A three year old’s frantic cries save the lives of his mother and two siblings.
Yanexia Rivera says her son Raymond woke up when her husband left for work around 6.30am on Thursday, 10 September.
She says about half an hour later Raymond’s chants of ‘Ma Ma Ma smoke, Ma Ma Ma smoke’ startled her awake and she was immediately overcome by a blanket of smoke so thick she could barely breathe.
She quickly woke up her seven-year-old daughter Rosaria who was sleeping with her, grabbed Raymond, and her 14-month-old son Eduardo and ran out of the apartment.
The Boltins Avenue apartment in West Bay did not have a smoke detector, something Mrs. Rivera freely admits that in the three years she lived there she never questioned the landlord about, because, she said, ‘you just never know that these things are going to happen’.
She now says she can’t even think about what the outcome could have been had Raymond not been awake to see smoke pouring from the bedroom where his older sister normally slept.
Fire investigators believe a faulty electrical outlet sparked the blaze that destroyed their home and nearly everything the Riveras owned.
The mother of three doesn’t think about what was lost, only what was saved.
‘I don’t care about material stuff, I care about my children. That’s all I care about.’ Mrs. Rivera said.
The Riveras may not realise just how blessed they are as, according to Department of Planning officials, the owner was illegally supplying the building with electricity from his home.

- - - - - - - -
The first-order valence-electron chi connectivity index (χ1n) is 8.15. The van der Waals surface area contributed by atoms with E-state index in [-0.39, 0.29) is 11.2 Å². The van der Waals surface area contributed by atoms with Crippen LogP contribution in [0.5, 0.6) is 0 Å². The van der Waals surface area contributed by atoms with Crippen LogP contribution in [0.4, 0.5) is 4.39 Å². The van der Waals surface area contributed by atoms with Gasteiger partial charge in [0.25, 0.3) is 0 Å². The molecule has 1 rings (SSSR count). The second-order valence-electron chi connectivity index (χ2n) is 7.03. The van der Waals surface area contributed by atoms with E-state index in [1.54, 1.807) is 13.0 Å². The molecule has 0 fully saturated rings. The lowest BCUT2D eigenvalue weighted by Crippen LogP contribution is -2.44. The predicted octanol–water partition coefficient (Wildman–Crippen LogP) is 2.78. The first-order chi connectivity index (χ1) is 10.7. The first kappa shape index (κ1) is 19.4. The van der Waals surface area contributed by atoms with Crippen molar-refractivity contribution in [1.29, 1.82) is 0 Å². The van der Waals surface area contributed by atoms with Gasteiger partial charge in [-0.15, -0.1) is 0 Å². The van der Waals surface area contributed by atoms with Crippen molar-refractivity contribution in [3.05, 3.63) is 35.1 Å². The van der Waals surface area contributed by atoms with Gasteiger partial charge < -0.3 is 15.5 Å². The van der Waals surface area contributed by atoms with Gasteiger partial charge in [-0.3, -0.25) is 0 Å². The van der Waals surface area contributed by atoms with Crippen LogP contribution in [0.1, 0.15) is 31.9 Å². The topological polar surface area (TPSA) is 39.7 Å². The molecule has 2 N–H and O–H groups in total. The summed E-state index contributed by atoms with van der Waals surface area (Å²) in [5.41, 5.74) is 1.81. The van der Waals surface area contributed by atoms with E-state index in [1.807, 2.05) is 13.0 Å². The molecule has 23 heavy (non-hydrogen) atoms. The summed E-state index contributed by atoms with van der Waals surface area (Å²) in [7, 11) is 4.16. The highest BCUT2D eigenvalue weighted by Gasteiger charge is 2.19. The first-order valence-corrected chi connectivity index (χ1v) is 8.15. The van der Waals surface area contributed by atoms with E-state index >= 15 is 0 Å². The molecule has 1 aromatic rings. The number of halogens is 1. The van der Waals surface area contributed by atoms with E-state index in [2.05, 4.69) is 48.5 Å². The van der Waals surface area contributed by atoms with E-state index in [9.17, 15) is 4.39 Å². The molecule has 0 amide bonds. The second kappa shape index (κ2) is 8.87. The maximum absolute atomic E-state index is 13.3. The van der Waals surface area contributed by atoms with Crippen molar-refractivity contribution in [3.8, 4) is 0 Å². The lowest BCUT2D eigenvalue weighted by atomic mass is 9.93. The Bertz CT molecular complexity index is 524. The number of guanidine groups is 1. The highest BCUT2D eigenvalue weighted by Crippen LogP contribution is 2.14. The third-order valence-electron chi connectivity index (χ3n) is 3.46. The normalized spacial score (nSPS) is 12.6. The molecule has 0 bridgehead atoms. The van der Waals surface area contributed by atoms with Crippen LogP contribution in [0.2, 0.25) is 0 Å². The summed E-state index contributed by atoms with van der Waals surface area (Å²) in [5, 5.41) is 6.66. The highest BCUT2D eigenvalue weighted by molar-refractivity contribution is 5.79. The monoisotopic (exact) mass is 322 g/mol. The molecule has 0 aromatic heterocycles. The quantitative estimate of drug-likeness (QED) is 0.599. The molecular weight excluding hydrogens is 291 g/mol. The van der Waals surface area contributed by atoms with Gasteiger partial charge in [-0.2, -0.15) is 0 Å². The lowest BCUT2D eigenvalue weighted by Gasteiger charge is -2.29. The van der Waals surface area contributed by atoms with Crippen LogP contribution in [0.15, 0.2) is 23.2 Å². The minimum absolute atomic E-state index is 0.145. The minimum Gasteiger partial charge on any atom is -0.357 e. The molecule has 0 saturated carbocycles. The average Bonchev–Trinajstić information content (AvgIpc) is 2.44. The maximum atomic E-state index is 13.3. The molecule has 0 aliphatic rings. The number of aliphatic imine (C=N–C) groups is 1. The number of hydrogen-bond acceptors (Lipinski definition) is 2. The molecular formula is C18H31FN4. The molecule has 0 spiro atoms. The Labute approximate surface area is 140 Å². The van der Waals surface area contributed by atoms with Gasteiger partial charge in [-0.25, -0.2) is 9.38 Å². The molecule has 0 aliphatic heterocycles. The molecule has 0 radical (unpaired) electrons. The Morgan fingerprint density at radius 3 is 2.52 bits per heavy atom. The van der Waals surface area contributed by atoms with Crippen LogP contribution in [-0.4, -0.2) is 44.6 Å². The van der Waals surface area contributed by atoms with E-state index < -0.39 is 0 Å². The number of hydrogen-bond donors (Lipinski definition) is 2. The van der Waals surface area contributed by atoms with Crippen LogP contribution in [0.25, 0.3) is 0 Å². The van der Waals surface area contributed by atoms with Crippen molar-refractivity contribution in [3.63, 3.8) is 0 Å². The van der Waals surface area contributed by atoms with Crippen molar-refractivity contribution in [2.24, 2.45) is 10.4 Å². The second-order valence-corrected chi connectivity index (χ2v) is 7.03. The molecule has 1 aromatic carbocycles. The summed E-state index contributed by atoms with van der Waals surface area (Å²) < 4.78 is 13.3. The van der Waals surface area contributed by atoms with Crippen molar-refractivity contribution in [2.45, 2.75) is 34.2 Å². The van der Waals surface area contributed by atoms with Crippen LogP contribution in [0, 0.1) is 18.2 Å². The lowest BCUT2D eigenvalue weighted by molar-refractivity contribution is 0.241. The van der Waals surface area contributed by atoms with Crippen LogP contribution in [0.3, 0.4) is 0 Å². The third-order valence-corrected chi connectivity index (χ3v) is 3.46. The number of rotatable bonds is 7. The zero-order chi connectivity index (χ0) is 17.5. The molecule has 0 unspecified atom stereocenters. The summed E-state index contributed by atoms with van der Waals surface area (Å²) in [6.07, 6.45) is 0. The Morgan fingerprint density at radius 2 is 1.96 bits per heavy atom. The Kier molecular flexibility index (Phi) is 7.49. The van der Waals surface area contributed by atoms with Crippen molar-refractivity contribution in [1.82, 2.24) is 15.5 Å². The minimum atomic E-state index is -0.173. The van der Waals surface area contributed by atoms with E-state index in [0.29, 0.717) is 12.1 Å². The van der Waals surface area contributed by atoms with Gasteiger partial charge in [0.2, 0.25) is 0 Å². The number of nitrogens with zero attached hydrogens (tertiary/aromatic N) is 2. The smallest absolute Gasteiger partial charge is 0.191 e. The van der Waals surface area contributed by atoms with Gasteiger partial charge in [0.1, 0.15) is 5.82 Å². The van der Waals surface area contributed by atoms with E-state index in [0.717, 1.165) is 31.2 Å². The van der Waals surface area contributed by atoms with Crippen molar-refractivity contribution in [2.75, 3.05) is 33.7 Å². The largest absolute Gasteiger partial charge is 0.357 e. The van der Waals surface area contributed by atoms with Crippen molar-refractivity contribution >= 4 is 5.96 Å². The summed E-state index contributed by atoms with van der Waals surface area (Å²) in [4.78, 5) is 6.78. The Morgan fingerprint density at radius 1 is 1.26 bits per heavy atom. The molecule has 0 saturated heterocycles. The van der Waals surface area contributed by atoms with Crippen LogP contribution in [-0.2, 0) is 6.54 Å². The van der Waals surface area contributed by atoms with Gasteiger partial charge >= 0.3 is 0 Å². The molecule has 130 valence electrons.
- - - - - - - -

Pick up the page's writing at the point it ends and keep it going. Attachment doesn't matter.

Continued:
Chief Building Control Officer Emerson Piercy says this is a prime example of how illegal and unsafe construction puts occupants at risk of serious safety hazards.
‘This particular situation brings to the forefront the blatant disregard for the safety of human life,’ Mr. Piercy said.
Owners of structures considered a hazard to human life, the public welfare or which involve illegal or improper occupancy and are deemed unsafe under the Cayman Islands Building Code have two options: make the structures safe or remove them.
The building the Riveras lived in received extensive damage and will be demolished.
Planning officials are actively working to crack down on unsafe structures and construction methods but Mr. Piercy believes residents need to do their part as well.
‘The public also has personal responsibility to ensure that where they live is legal and safe,’ Mr. Piercy said.
Those words are echoed in this advice from Mrs. Rivera to anyone looking for a place to live.
‘Make sure when you rent a place you have a smoke alarm in the house, it’s very important.’